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How to be a good ally: don’t let your voice ring louder than the ones you support

By Melanie Woods, November 29 2016 —

Along with any discussion of social justice movements comes the debate over how involved allies should be. When fighting for LGBTQ rights, how much should straight and cisgender people be involved? When protesting racism, what role do white people play? And when discussing sexism, where is there room for men?

The University of Calgary Students’ Union Q Centre will host a “How to be a good ally” panel on Nov. 30. The discussion will be centered around ways that straight and cisgender people can support their LGBTQ friends.

Allies usually mean well. They want to help social justice movements make progress. They want to stand up for marriage equality, Black Lives Matter or break down systemic sexism. But there is a fine line between being a good ally and drowning out the voices that really need to be heard.

An oft-cited example comes from the appropriation of the “A” in the extended LGBTQA acronym. It means asexual/aromantic. But some people interpret it to mean “ally.”

It doesn’t mean that and it shouldn’t. There is no history of exclusion, lack of visibility, oppression or danger related to being an ally. LGBTQ people have fought to be able to identify by those words. We have fought for ownership and pride over terms to name ourselves. Roping “ally” in there negates the work our LGBTQ predecessors had to do to even be allowed to have these words to describe ourselves.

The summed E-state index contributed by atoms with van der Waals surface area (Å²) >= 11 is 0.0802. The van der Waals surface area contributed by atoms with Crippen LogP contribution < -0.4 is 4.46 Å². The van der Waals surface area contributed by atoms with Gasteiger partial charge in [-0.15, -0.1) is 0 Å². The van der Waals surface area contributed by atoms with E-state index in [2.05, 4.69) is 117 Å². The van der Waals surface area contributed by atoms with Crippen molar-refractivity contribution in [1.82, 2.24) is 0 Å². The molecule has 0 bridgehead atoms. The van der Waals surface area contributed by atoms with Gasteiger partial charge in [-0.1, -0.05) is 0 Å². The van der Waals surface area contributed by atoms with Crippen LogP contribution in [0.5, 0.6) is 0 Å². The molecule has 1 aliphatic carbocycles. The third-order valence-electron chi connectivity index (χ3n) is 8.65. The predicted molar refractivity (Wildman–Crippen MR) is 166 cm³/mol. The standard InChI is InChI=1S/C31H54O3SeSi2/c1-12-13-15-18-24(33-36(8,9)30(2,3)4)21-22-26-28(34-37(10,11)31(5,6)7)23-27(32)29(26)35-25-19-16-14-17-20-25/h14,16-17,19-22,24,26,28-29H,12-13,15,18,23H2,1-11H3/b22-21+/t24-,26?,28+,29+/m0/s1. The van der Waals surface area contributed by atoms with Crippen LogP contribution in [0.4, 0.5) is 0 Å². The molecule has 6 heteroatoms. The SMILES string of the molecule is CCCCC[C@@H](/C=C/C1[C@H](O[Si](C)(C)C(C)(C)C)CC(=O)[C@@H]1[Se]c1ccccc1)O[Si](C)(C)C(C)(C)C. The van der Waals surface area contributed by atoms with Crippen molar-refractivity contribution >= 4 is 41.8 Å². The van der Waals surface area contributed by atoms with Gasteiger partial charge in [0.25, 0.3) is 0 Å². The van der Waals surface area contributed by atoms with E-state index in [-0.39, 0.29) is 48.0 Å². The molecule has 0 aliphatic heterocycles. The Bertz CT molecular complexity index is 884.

The fine line between allyship and appropriation isn’t just related to the LGBTQ community.

In a Nov. 22 piece, Calgary Herald columnist Don Braid wrote about former Progressive Conservative party leadership candidate Sandra Jansen and the harassment she faced. While the sentiment was well-intentioned — abuse of female politicians is a recurring issue in Alberta politics — Braid’s final line is troubling.

“The wider society has to fight back. And men must be on the front lines.”

Braid is right. We do need to fight against sexism in politics. No one should argue with that. But Braid’s final comment represents the fundamental problem with saviour allyship,  the idea that ally groups feel a responsibility to stand up for — and figuratively in front of — an oppressed group.

Support from allied groups is important. And if social justice movements want to accomplish anything, they often need the support.

But men are the not on the front lines. Men are not ones having sexist slurs thrown at them every time they open Twitter. Men are not the ones being told to stay in the kitchen or called a “lying bitch.”

Suggesting men be on the front lines implies that the work marginalized groups are doing isn’t good enough. Men should not be on the front lines of discussions about sexism in politics just the same way that straight allies should not be on the front lines of discussions about LGBTQ issues or white people should not be on the front lines of discussion about Black Lives Matter.

Keeping with Braid’s metaphor, men should be in the reserves. Women are on the front lines of the battle against sexism in politics. In this case, women like Jansen and premier Notley are the ones facing heavy artillery fire, just as LGBTQ folks are the ones facing generations of trauma, not straight and cisgender allies.

A good rule of thumb when you’re supporting a marginalized group is to speak up, but never let your voice ring out louder than those who are oppressed.

If you want to be a good ally, pause and critically examine your role in the issue at hand. You should not be on the front lines, but you can still help in other ways.

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